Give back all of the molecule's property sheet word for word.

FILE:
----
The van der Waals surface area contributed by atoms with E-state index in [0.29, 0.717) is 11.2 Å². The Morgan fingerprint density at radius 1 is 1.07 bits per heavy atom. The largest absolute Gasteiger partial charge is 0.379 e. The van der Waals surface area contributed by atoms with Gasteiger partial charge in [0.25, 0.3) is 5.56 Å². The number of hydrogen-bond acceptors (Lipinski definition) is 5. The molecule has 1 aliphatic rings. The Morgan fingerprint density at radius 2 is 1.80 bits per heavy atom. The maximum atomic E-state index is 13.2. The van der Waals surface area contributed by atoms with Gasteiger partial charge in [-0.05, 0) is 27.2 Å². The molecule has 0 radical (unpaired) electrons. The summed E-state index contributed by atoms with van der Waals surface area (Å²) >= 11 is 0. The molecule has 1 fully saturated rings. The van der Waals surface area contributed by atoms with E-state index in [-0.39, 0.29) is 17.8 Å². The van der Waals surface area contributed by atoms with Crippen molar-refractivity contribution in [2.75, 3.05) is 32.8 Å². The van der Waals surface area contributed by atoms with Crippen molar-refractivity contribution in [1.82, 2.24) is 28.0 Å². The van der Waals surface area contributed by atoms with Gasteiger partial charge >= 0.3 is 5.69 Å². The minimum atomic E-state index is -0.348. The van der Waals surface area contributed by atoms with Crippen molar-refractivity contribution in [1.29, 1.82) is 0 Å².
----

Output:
The van der Waals surface area contributed by atoms with E-state index in [0.29, 0.717) is 11.2 Å². The Morgan fingerprint density at radius 1 is 1.07 bits per heavy atom. The largest absolute Gasteiger partial charge is 0.379 e. The van der Waals surface area contributed by atoms with Gasteiger partial charge in [0.25, 0.3) is 5.56 Å². The number of hydrogen-bond acceptors (Lipinski definition) is 5. The molecule has 1 aliphatic rings. The Morgan fingerprint density at radius 2 is 1.80 bits per heavy atom. The maximum atomic E-state index is 13.2. The van der Waals surface area contributed by atoms with Gasteiger partial charge in [-0.05, 0) is 27.2 Å². The molecule has 0 radical (unpaired) electrons. The summed E-state index contributed by atoms with van der Waals surface area (Å²) >= 11 is 0. The molecule has 1 fully saturated rings. The van der Waals surface area contributed by atoms with E-state index in [-0.39, 0.29) is 17.8 Å². The van der Waals surface area contributed by atoms with Crippen molar-refractivity contribution in [2.75, 3.05) is 32.8 Å². The van der Waals surface area contributed by atoms with Crippen molar-refractivity contribution in [1.82, 2.24) is 28.0 Å². The van der Waals surface area contributed by atoms with Gasteiger partial charge >= 0.3 is 5.69 Å². The minimum atomic E-state index is -0.348. The van der Waals surface area contributed by atoms with Crippen molar-refractivity contribution in [1.29, 1.82) is 0 Å².